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Identify Data You Need for Your Data Warehouse

Simply ask yourself this question: Looking at a complete list from within your company of all data sources that will provide data to the warehouse, what else do you need that you don’t already have on the list — and what can you not get somewhere else within the company to help make business decisions?

Here’s a list you can use as a starting point:

  • Your competitors’ unit and revenue sales results from the regions in which you both compete (or will compete)

  • Historical demographic data, such as population trends, per-household and per-capita income, and local and regional unemployment data

  • Economic forecasts

  • Information about your customers’ activities and behavior with companies other than your own

In addition to comparative data, be certain to look into partnerships. You might want to determine whether an information value chain has emerged because of key relationships with suppliers and vendors within your companies supply chain.

An information value chain is a set of interconnected data that relates to your business’s value chain, hopefully including the extended value chain data from your suppliers and buyers. For example, Wal-Mart provides stocking and sales information to Procter and Gamble — enabling proper store inventory levels and shipments to avoid overstocking, as well as making certain that stores always have stock available.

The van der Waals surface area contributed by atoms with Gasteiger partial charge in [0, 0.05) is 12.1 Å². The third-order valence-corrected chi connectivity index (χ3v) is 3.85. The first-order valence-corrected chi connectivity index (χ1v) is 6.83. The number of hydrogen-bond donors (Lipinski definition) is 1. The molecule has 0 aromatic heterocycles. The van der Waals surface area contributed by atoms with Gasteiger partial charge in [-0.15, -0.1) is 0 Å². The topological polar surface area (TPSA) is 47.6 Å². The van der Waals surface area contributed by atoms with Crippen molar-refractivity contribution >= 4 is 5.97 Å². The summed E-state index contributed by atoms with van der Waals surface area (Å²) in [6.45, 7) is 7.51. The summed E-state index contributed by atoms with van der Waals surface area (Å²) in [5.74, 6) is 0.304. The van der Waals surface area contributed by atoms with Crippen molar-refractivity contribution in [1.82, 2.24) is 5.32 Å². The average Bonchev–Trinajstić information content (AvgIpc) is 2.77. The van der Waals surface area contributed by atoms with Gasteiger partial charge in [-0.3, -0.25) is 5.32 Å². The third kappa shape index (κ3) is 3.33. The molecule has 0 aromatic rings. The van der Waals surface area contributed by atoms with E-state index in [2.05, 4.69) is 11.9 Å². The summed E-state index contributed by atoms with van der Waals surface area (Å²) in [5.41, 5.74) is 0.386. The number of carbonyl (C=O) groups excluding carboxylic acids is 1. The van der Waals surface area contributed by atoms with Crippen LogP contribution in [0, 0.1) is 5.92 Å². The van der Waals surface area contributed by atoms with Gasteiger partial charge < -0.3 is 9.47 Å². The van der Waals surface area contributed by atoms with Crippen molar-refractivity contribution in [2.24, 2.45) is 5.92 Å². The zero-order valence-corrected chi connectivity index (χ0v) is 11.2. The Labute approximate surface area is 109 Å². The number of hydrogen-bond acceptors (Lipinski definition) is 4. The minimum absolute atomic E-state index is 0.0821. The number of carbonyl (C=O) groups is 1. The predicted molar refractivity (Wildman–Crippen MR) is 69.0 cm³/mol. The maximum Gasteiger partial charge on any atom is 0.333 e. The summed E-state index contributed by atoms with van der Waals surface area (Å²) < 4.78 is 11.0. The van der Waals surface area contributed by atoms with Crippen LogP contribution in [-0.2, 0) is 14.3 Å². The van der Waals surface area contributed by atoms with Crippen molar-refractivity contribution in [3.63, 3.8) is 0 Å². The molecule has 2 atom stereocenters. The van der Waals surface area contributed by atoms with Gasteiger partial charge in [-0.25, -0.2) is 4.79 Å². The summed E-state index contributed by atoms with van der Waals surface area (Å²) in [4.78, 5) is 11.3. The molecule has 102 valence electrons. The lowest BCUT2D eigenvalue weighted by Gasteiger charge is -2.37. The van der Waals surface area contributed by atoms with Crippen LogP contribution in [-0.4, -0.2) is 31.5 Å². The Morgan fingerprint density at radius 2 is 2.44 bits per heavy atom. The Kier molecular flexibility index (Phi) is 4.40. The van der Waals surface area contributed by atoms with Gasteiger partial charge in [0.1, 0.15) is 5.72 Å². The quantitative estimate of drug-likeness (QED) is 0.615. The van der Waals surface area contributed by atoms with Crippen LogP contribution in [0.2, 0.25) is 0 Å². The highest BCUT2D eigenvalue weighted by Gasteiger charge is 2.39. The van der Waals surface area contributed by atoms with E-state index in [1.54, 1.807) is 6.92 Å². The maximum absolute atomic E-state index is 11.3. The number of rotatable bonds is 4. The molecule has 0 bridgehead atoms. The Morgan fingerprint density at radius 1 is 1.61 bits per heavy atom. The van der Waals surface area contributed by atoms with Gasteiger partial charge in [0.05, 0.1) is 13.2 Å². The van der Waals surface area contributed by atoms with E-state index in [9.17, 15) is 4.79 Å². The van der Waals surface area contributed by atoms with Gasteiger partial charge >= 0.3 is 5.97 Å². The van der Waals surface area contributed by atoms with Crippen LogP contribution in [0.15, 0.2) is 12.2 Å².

Similarly, a raw-materials provider needs to gain insight into a finished-goods manufacturer’s plans for production. And to connect all the components of this information value chain, the raw materials provider sees the finished goods manufacturer’s plans, which the manufacturer formulates by using the distribution partner’s sales figures.

If your company currently hasn’t opened up or gained access to your key partners’ data, try to pursue this style of information value chain.

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